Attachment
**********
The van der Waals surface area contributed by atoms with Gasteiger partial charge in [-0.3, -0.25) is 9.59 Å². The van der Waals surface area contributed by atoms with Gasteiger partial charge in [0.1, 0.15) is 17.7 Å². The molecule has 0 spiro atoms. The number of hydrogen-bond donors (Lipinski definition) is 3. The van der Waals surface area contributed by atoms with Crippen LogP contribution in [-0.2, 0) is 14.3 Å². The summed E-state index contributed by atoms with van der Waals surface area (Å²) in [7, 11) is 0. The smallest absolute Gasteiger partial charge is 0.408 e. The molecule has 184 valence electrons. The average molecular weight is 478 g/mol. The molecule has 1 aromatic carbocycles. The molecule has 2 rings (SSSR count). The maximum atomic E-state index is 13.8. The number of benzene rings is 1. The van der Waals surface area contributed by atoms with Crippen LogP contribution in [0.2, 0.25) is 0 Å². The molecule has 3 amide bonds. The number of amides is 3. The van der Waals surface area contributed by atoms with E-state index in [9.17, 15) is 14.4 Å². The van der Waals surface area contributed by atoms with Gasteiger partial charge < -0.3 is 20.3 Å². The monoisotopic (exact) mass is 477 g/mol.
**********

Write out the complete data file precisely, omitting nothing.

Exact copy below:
The van der Waals surface area contributed by atoms with Gasteiger partial charge in [-0.3, -0.25) is 9.59 Å². The van der Waals surface area contributed by atoms with Gasteiger partial charge in [0.1, 0.15) is 17.7 Å². The molecule has 0 spiro atoms. The number of hydrogen-bond donors (Lipinski definition) is 3. The van der Waals surface area contributed by atoms with Crippen LogP contribution in [-0.2, 0) is 14.3 Å². The summed E-state index contributed by atoms with van der Waals surface area (Å²) in [7, 11) is 0. The smallest absolute Gasteiger partial charge is 0.408 e. The molecule has 184 valence electrons. The average molecular weight is 478 g/mol. The molecule has 1 aromatic carbocycles. The molecule has 2 rings (SSSR count). The maximum atomic E-state index is 13.8. The number of benzene rings is 1. The van der Waals surface area contributed by atoms with Crippen LogP contribution in [0.2, 0.25) is 0 Å². The molecule has 3 amide bonds. The number of amides is 3. The van der Waals surface area contributed by atoms with E-state index in [9.17, 15) is 14.4 Å². The van der Waals surface area contributed by atoms with Gasteiger partial charge < -0.3 is 20.3 Å². The monoisotopic (exact) mass is 477 g/mol.